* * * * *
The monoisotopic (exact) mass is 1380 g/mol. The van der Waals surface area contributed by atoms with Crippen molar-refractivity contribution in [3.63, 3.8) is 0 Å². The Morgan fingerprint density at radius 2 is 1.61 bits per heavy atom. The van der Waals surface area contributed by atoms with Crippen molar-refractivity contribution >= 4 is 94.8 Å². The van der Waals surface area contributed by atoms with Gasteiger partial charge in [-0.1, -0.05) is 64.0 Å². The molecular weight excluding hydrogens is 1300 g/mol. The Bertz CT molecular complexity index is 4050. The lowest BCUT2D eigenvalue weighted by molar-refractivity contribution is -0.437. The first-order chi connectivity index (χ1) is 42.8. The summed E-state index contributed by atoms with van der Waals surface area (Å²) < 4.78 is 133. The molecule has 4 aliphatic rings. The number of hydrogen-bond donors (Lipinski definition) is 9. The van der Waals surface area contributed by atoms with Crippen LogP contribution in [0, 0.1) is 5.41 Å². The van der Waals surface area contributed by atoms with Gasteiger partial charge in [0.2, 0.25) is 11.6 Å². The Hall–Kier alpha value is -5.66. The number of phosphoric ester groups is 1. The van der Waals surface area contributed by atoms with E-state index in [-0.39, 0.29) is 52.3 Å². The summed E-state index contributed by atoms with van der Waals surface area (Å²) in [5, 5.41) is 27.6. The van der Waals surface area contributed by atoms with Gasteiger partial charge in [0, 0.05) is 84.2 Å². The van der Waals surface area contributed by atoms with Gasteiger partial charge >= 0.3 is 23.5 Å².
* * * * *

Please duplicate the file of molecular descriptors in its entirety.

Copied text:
The monoisotopic (exact) mass is 1380 g/mol. The van der Waals surface area contributed by atoms with Crippen molar-refractivity contribution in [3.63, 3.8) is 0 Å². The Morgan fingerprint density at radius 2 is 1.61 bits per heavy atom. The van der Waals surface area contributed by atoms with Crippen molar-refractivity contribution >= 4 is 94.8 Å². The van der Waals surface area contributed by atoms with Gasteiger partial charge in [-0.1, -0.05) is 64.0 Å². The molecular weight excluding hydrogens is 1300 g/mol. The Bertz CT molecular complexity index is 4050. The lowest BCUT2D eigenvalue weighted by molar-refractivity contribution is -0.437. The first-order chi connectivity index (χ1) is 42.8. The summed E-state index contributed by atoms with van der Waals surface area (Å²) < 4.78 is 133. The molecule has 4 aliphatic rings. The number of hydrogen-bond donors (Lipinski definition) is 9. The van der Waals surface area contributed by atoms with Crippen LogP contribution in [0, 0.1) is 5.41 Å². The van der Waals surface area contributed by atoms with Gasteiger partial charge in [0.2, 0.25) is 11.6 Å². The Hall–Kier alpha value is -5.66. The number of phosphoric ester groups is 1. The van der Waals surface area contributed by atoms with E-state index in [-0.39, 0.29) is 52.3 Å². The summed E-state index contributed by atoms with van der Waals surface area (Å²) in [5, 5.41) is 27.6. The van der Waals surface area contributed by atoms with Gasteiger partial charge in [0, 0.05) is 84.2 Å². The van der Waals surface area contributed by atoms with Gasteiger partial charge >= 0.3 is 23.5 Å².